Conference Visitor to the Theological Seminary. 

Gonlerenoe Hinntes. 

On motion of B.T. Badley the Secretary was authorized to get 
a complete file of the North India Conference Minutes and to have 
them bound ; the same to be kept by him for the use of the Con- 
ference. The Secretary was further instructed for the future to have 
the Conference Minutes bound each quadrennium, so as to have 
on hand perpetually a complete set of our records ; and to make 
arrangements with the Finance Committee for the expenses incurred 
thereby. 

Tmstees : Reid Christian College. 

On nomination of J. N. Wetft, the following were re-elected 
members of the Board of J rustees of Reid Christian College:— J. W. 
Robinson, J. C. Butcher, L. A. Core. The name of Rockwel] 
Clancy was sub^tltued for that of Robert Hoskins, deceased, for the 
Noith- West India Conference. The name of T. J. Scott was con- 
tinued on the ]i>t. [See Conference Officers.] 

Thirtieth Question. 

On motion of J. H. Gill, the Thirtieth Question was taken u^J 
The vote resulted in choosing Luck now us the seat of the next 
Conference. 

Adjoornment. 

After notices, the time having expired. Bishop Thoburn 
adjourned the Conference with the Benediction . 



Tiftb m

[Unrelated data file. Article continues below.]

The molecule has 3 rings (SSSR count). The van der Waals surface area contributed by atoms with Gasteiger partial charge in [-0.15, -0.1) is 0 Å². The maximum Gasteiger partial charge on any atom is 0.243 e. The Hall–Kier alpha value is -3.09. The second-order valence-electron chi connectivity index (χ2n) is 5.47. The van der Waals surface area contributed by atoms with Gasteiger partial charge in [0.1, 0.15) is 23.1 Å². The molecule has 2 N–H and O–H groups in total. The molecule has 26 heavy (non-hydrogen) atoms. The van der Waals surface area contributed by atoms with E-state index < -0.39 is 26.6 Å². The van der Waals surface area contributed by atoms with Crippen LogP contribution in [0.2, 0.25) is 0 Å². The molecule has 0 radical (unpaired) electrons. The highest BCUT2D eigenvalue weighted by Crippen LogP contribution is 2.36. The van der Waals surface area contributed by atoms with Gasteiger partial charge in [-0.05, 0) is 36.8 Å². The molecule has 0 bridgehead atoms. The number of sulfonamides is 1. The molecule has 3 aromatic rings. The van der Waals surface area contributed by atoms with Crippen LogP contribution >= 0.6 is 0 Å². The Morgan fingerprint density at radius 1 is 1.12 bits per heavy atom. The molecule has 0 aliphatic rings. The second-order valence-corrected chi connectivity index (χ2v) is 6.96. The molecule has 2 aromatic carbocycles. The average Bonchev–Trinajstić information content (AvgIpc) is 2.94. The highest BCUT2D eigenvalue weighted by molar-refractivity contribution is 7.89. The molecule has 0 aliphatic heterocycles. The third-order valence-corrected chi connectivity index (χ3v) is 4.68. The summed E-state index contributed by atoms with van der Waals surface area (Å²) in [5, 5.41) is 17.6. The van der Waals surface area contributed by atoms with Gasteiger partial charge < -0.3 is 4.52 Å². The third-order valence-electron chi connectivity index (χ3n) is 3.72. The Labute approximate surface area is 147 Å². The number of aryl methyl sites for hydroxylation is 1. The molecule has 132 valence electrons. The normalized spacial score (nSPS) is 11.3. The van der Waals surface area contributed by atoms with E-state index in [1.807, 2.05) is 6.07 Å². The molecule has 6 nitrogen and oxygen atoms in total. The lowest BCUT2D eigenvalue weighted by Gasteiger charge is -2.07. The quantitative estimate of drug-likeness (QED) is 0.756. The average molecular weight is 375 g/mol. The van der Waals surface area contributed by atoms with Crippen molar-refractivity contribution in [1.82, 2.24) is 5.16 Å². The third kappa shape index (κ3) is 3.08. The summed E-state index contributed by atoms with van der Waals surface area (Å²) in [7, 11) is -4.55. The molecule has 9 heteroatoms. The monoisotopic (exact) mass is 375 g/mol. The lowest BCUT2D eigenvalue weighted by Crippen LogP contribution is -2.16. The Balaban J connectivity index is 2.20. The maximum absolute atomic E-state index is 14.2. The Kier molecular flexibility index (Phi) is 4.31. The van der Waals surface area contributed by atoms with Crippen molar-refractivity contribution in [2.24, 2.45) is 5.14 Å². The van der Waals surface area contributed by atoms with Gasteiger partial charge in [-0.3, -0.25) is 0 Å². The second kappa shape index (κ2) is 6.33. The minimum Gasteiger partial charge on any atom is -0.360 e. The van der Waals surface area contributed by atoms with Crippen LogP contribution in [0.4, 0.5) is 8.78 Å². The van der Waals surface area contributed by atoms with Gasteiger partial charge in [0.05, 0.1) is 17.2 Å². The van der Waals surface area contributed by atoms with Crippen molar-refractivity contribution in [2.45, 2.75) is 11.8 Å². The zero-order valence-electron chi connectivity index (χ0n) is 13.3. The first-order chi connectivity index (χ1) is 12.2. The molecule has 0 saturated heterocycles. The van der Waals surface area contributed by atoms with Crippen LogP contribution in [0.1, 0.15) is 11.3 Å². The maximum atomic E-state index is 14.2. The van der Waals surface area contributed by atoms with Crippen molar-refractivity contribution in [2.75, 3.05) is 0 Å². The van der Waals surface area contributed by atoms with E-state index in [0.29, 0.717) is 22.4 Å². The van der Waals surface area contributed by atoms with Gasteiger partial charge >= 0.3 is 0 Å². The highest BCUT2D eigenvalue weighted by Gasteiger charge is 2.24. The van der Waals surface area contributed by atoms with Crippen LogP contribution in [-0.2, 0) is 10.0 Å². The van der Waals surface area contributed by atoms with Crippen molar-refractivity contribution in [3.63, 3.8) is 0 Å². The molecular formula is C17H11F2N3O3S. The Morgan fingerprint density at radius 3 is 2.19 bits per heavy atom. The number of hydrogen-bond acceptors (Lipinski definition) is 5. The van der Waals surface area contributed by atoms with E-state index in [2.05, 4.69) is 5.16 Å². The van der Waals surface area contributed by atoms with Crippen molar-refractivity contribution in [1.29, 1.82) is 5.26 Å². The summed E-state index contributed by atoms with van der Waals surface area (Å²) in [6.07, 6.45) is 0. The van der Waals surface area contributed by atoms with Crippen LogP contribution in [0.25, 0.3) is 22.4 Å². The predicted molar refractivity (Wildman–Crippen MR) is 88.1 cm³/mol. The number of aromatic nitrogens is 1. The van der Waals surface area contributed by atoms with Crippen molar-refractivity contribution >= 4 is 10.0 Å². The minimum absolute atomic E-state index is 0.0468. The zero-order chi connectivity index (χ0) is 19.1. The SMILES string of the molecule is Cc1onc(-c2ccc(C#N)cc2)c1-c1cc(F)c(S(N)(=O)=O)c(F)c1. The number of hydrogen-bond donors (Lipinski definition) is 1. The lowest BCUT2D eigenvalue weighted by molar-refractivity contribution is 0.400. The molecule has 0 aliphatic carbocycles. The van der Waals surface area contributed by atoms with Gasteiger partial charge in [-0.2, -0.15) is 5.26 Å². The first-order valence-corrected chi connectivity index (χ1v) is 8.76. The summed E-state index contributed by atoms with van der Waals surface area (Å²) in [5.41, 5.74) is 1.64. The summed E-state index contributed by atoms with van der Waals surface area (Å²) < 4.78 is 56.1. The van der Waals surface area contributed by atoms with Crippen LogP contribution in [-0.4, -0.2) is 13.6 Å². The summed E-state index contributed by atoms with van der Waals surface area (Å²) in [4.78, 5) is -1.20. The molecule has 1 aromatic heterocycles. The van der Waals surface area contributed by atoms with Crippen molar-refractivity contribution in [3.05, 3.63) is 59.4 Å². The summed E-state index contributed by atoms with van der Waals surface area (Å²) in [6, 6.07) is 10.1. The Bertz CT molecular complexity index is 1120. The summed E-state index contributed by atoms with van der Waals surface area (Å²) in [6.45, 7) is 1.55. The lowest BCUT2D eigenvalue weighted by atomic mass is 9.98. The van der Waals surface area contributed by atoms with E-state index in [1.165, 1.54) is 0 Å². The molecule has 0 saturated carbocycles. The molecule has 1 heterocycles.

BAREILX.Y, 12^^ January 1904. 
Opening Exercises. 

The session opened at 8 a.m. with Bishop Warren in the chair 
After the devotional exercises, conducted by the Bishop, the 
Minutes of the previous day were read in English and approved. On 



MIKUTKS OF CONFERENCE. 29 

motion of Wm. Peters the reading^ of the Minutes in vernacular 
was dispensed with. 

Doneatic Hlaaionary Society. 

On nomination of T. J. Scott, the following were elected the 
Conference Committee on the Conference Domestic Missionary Socie. 
ty :- J. H. Gill, J. W. Robinson, S. Tupper, Wm. Peters, H. L, 
Mulcerjee. 

liabeUa nobim College— Conatitntioii. 

On motion of W. A. Mansell the draft constitution of the 
Isabella Thoburn College for women adopted at a preliminary 
meeting of the Trustees, held on Thursday, February 26th, 1903, 
was presented to the Conference, and in accordance with the sug- 
gestion of the preliminary meeting it was formally adopted by 
the Conference, and the Secretary instructed to insert it in the 
published report of the Conference, [^ee Report of Committees.] 

On motion of W. A. Mansell, the following twleve persons 
duly nominated according to the provisions of the above constitu- 
tion were duly elected the first Board of Governors of the Isabella 
Thoburn College for women, four of whom shall retire annually 

in the order here printed : 

To retire in 

1. J. E. Robinson ... ... 1905 

2. L. A. Core ... ... ... 1905 

3. Mrs. L. S. Parker ... ... 1905